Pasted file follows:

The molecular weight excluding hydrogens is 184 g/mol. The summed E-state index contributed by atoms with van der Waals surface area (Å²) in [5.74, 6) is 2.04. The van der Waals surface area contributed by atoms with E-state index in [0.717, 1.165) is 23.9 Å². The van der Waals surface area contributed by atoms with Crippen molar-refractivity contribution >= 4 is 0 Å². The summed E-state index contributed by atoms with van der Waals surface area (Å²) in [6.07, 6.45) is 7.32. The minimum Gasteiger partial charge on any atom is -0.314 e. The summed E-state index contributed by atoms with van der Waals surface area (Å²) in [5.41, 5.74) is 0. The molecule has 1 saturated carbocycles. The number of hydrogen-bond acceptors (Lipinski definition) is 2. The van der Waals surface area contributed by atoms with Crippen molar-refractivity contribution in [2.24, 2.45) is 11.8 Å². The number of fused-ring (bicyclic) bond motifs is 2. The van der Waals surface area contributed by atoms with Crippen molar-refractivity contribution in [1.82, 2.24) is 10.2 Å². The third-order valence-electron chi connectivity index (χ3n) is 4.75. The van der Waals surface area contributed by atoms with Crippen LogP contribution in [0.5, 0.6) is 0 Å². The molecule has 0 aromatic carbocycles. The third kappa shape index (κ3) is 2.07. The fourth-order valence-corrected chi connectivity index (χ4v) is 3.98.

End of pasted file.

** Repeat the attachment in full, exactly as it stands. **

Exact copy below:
The molecular weight excluding hydrogens is 184 g/mol. The summed E-state index contributed by atoms with van der Waals surface area (Å²) in [5.74, 6) is 2.04. The van der Waals surface area contributed by atoms with E-state index in [0.717, 1.165) is 23.9 Å². The van der Waals surface area contributed by atoms with Crippen molar-refractivity contribution >= 4 is 0 Å². The summed E-state index contributed by atoms with van der Waals surface area (Å²) in [6.07, 6.45) is 7.32. The minimum Gasteiger partial charge on any atom is -0.314 e. The summed E-state index contributed by atoms with van der Waals surface area (Å²) in [5.41, 5.74) is 0. The molecule has 1 saturated carbocycles. The number of hydrogen-bond acceptors (Lipinski definition) is 2. The van der Waals surface area contributed by atoms with Crippen molar-refractivity contribution in [2.24, 2.45) is 11.8 Å². The number of fused-ring (bicyclic) bond motifs is 2. The van der Waals surface area contributed by atoms with Crippen molar-refractivity contribution in [1.82, 2.24) is 10.2 Å². The third-order valence-electron chi connectivity index (χ3n) is 4.75. The van der Waals surface area contributed by atoms with Crippen LogP contribution in [0.5, 0.6) is 0 Å². The molecule has 0 aromatic carbocycles. The third kappa shape index (κ3) is 2.07. The fourth-order valence-corrected chi connectivity index (χ4v) is 3.98.